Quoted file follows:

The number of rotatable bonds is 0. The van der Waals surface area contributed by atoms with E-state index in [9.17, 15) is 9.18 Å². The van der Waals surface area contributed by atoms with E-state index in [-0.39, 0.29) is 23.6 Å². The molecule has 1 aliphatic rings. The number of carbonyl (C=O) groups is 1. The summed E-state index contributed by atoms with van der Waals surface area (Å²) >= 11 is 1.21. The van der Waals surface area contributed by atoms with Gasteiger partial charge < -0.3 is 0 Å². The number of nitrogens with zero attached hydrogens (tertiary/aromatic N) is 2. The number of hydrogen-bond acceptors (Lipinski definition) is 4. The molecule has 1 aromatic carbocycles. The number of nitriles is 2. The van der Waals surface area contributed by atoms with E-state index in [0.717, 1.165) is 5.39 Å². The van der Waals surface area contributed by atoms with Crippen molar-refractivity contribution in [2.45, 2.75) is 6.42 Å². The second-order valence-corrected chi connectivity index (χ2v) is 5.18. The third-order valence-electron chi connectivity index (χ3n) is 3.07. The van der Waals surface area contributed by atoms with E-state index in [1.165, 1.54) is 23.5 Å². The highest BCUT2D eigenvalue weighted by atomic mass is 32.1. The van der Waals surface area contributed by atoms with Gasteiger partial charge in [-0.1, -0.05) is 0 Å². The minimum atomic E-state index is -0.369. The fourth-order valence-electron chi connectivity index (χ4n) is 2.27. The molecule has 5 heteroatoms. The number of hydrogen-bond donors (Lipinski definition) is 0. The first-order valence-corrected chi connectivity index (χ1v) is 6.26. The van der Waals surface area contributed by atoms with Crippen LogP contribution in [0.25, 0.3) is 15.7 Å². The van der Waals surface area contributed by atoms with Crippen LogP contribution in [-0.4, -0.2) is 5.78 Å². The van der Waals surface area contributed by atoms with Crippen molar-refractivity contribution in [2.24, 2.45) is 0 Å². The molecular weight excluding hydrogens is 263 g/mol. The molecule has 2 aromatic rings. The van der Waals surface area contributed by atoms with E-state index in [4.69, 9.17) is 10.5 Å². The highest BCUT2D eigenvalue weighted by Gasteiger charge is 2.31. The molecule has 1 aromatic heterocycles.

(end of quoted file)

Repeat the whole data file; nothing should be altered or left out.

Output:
The number of rotatable bonds is 0. The van der Waals surface area contributed by atoms with E-state index in [9.17, 15) is 9.18 Å². The van der Waals surface area contributed by atoms with E-state index in [-0.39, 0.29) is 23.6 Å². The molecule has 1 aliphatic rings. The number of carbonyl (C=O) groups is 1. The summed E-state index contributed by atoms with van der Waals surface area (Å²) >= 11 is 1.21. The van der Waals surface area contributed by atoms with Gasteiger partial charge < -0.3 is 0 Å². The number of nitrogens with zero attached hydrogens (tertiary/aromatic N) is 2. The number of hydrogen-bond acceptors (Lipinski definition) is 4. The molecule has 1 aromatic carbocycles. The number of nitriles is 2. The van der Waals surface area contributed by atoms with E-state index in [0.717, 1.165) is 5.39 Å². The van der Waals surface area contributed by atoms with Crippen molar-refractivity contribution in [2.45, 2.75) is 6.42 Å². The second-order valence-corrected chi connectivity index (χ2v) is 5.18. The third-order valence-electron chi connectivity index (χ3n) is 3.07. The van der Waals surface area contributed by atoms with E-state index in [1.165, 1.54) is 23.5 Å². The highest BCUT2D eigenvalue weighted by atomic mass is 32.1. The van der Waals surface area contributed by atoms with Gasteiger partial charge in [-0.1, -0.05) is 0 Å². The minimum atomic E-state index is -0.369. The fourth-order valence-electron chi connectivity index (χ4n) is 2.27. The molecule has 5 heteroatoms. The number of hydrogen-bond donors (Lipinski definition) is 0. The first-order valence-corrected chi connectivity index (χ1v) is 6.26. The van der Waals surface area contributed by atoms with Crippen LogP contribution in [0.25, 0.3) is 15.7 Å². The van der Waals surface area contributed by atoms with Crippen LogP contribution in [-0.4, -0.2) is 5.78 Å². The van der Waals surface area contributed by atoms with Crippen molar-refractivity contribution in [2.24, 2.45) is 0 Å². The molecular weight excluding hydrogens is 263 g/mol. The molecule has 2 aromatic rings. The van der Waals surface area contributed by atoms with E-state index in [4.69, 9.17) is 10.5 Å². The highest BCUT2D eigenvalue weighted by Gasteiger charge is 2.31. The molecule has 1 aromatic heterocycles.